• Energy efficiency and building requalification; and
    • Protection of land and water resources.


  3. Infrastructure for Sustainable Mobility’ (25.40 billion euros), by means of investments in the railway network and inter modality and integrated logistics.

  4. Education and Research’ (30.88 billion euros), focusing on the enhancement of the provision of education services from nurseries to Universities, but also from research to enterprises.

  5. Inclusion and Cohesion’ (19.81 billion euros), both pursued by targeted labour policies and special interventions for territorial cohesion.

  6. Health’ (15.63 billion euros): the sixth and last NRRP mission which is set to develop networks of proximity, facilities and telemedicine for territorial health care assistance and to foster innovation, research and digitisation of the National Health Service.

Practical aspects

 The NRRP will be implemented through a series of legislative acts, according to a specific calendar published on the Italian Parliament’s website.

The current estimate in the distribution of NRRP resources foresees the following repartition of the total allocation of the Plan:

  • 32.6% in favour of investments in construction and civil engineering works;
  • 18.7% in favour of incentives and tax credits to companies; and
  • 2.4% will be used for the reduction of employer contributions in favour of companies.


Endorsement of the NRRP by the European Commission and the Council of the EU, does not constitute a control under a State aid perspective. Compliance with State aid provisions is still required by recital 8 of Regulation 241/2021 establishing the Recovery and Resilience Facility. The State aid regime is thus regarded as being complementary to the RRF and the national plans stemming from it.

In line with this view, the NRRP makes explicit reference to the importance of ensuring compliance with EU State aid rules, specifically when illustrating those instruments (such as the “development contracts – contratti di sviluppo”) of financial support for investments to be granted to SMEs with a view of improving their supply chains productivity.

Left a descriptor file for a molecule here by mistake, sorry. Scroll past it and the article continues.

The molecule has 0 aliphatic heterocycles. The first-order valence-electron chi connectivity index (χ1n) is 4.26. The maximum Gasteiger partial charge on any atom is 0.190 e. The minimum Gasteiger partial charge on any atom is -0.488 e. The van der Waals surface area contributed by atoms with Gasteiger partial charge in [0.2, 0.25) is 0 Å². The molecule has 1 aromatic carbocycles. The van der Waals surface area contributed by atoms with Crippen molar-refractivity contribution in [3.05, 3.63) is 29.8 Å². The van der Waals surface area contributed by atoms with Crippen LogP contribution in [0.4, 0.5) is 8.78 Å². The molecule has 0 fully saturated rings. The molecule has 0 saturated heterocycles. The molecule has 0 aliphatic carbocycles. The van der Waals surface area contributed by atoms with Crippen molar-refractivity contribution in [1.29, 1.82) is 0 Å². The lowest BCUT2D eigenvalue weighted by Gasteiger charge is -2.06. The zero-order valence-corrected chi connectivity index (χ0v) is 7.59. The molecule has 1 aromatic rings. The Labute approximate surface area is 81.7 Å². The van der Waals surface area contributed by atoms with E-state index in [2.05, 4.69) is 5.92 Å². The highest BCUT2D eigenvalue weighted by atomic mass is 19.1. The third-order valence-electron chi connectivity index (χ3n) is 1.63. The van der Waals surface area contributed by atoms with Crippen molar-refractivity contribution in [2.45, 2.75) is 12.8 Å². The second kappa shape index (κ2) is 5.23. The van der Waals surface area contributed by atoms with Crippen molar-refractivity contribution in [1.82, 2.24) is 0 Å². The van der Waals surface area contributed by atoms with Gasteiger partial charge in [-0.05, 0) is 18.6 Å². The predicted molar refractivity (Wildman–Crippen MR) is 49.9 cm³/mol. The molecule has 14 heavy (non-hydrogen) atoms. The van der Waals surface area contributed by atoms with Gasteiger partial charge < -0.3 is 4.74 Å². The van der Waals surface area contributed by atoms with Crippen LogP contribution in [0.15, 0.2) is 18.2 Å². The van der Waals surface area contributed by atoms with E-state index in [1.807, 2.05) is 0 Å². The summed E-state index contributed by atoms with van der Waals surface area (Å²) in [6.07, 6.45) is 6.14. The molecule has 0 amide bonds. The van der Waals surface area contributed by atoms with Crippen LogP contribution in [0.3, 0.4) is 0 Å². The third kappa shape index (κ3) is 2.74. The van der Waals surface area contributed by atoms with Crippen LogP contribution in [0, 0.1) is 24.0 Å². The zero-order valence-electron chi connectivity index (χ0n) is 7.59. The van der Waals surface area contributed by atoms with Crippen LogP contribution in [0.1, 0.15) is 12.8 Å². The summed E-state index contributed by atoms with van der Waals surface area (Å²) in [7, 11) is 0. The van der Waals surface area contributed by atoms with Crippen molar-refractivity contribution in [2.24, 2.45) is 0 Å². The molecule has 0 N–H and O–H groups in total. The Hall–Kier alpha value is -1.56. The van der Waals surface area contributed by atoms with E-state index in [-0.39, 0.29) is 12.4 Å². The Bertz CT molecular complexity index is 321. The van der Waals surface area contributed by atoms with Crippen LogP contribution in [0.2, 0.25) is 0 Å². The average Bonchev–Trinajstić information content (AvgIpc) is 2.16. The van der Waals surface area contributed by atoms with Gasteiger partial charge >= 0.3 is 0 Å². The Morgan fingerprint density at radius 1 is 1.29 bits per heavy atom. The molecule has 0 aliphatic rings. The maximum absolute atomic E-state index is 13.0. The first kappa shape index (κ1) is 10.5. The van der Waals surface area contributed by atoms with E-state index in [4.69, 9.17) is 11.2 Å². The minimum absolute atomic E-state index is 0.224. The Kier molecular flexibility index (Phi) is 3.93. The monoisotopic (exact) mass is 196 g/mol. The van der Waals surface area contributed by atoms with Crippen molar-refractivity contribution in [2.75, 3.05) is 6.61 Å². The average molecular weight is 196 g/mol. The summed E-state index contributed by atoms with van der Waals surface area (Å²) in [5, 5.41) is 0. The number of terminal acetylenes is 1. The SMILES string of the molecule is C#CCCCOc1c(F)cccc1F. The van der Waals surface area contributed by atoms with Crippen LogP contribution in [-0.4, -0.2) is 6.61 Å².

NRRP funds are open to all companies, subject only to eventual specific requirements linked to the sectors to which the fund is linked.

Decisions on the specific modalities and procedures to access the NRRP funds will be established by the authorities competent for each mission envisaged under the Plan. There is no general guidance available at present.

The key sectoral interventions envisaged in the NRRP are overall aimed at reducing territorial, generational and gender gaps. The Plan indeed addresses significant investments for young people and women, as well as allocating 82 billion euros specifically to Italy’s Southern regions. Therefore, for businesses that in various capacities will participate in the projects financed by the NRRP, this will translate into the inclusion of provisions that will condition the execution of projects to the hiring of young people and women, including through training or specialization contracts. In calls for tender, businesses will be required to respect specific criteria oriented towards equality objectives (e.g.: reserving certain quota for women and/or young people within the company). Fulfilling such criteria will also be regarded as a rewarding element of the tender offer submitted.

The official portal of the Italian National Recovery and Resilience Plan can be accessed here.

For further information contact Federico Marini Balestra.